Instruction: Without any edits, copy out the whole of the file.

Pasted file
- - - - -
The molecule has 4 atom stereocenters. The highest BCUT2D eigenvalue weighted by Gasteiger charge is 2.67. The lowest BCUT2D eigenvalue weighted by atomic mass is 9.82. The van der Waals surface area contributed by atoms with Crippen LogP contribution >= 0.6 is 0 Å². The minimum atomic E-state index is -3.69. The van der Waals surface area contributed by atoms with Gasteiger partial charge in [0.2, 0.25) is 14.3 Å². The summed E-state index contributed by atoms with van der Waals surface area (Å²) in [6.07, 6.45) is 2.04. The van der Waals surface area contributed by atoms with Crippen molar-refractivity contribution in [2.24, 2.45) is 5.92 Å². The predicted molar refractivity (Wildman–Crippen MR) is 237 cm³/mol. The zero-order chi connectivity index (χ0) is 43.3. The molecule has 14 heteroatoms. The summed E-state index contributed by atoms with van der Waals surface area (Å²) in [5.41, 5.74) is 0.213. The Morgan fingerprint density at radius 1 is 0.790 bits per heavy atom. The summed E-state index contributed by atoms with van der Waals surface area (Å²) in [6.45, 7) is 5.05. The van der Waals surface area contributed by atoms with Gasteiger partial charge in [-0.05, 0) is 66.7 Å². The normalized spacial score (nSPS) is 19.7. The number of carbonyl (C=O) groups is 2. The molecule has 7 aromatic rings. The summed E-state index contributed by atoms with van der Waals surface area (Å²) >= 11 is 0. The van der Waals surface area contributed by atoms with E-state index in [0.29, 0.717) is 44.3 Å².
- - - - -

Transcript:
The molecule has 4 atom stereocenters. The highest BCUT2D eigenvalue weighted by Gasteiger charge is 2.67. The lowest BCUT2D eigenvalue weighted by atomic mass is 9.82. The van der Waals surface area contributed by atoms with Crippen LogP contribution >= 0.6 is 0 Å². The minimum atomic E-state index is -3.69. The van der Waals surface area contributed by atoms with Gasteiger partial charge in [0.2, 0.25) is 14.3 Å². The summed E-state index contributed by atoms with van der Waals surface area (Å²) in [6.07, 6.45) is 2.04. The van der Waals surface area contributed by atoms with Crippen molar-refractivity contribution in [2.24, 2.45) is 5.92 Å². The predicted molar refractivity (Wildman–Crippen MR) is 237 cm³/mol. The zero-order chi connectivity index (χ0) is 43.3. The molecule has 14 heteroatoms. The summed E-state index contributed by atoms with van der Waals surface area (Å²) in [5.41, 5.74) is 0.213. The Morgan fingerprint density at radius 1 is 0.790 bits per heavy atom. The summed E-state index contributed by atoms with van der Waals surface area (Å²) in [6.45, 7) is 5.05. The van der Waals surface area contributed by atoms with Gasteiger partial charge in [-0.05, 0) is 66.7 Å². The normalized spacial score (nSPS) is 19.7. The number of carbonyl (C=O) groups is 2. The molecule has 7 aromatic rings. The summed E-state index contributed by atoms with van der Waals surface area (Å²) >= 11 is 0. The van der Waals surface area contributed by atoms with E-state index in [0.29, 0.717) is 44.3 Å².